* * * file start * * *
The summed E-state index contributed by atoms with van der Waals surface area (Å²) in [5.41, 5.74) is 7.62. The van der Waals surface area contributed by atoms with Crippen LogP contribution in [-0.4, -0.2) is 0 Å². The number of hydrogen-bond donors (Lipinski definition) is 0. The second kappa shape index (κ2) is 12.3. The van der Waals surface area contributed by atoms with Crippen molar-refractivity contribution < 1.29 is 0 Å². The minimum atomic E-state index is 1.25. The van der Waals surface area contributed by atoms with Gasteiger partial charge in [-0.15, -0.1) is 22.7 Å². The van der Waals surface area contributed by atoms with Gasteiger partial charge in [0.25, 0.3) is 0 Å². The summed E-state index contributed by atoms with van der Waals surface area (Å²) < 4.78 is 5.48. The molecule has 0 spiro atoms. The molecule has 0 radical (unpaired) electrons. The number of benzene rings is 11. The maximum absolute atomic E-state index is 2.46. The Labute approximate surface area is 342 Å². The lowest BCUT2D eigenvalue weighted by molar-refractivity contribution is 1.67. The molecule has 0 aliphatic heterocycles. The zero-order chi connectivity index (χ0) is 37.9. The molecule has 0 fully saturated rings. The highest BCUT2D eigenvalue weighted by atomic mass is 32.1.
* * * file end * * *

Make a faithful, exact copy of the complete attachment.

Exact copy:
The summed E-state index contributed by atoms with van der Waals surface area (Å²) in [5.41, 5.74) is 7.62. The van der Waals surface area contributed by atoms with Crippen LogP contribution in [-0.4, -0.2) is 0 Å². The number of hydrogen-bond donors (Lipinski definition) is 0. The second kappa shape index (κ2) is 12.3. The van der Waals surface area contributed by atoms with Crippen molar-refractivity contribution < 1.29 is 0 Å². The minimum atomic E-state index is 1.25. The van der Waals surface area contributed by atoms with Gasteiger partial charge in [-0.15, -0.1) is 22.7 Å². The van der Waals surface area contributed by atoms with Gasteiger partial charge in [0.25, 0.3) is 0 Å². The summed E-state index contributed by atoms with van der Waals surface area (Å²) < 4.78 is 5.48. The molecule has 0 spiro atoms. The molecule has 0 radical (unpaired) electrons. The number of benzene rings is 11. The maximum absolute atomic E-state index is 2.46. The Labute approximate surface area is 342 Å². The lowest BCUT2D eigenvalue weighted by molar-refractivity contribution is 1.67. The molecule has 0 aliphatic heterocycles. The zero-order chi connectivity index (χ0) is 37.9. The molecule has 0 fully saturated rings. The highest BCUT2D eigenvalue weighted by atomic mass is 32.1.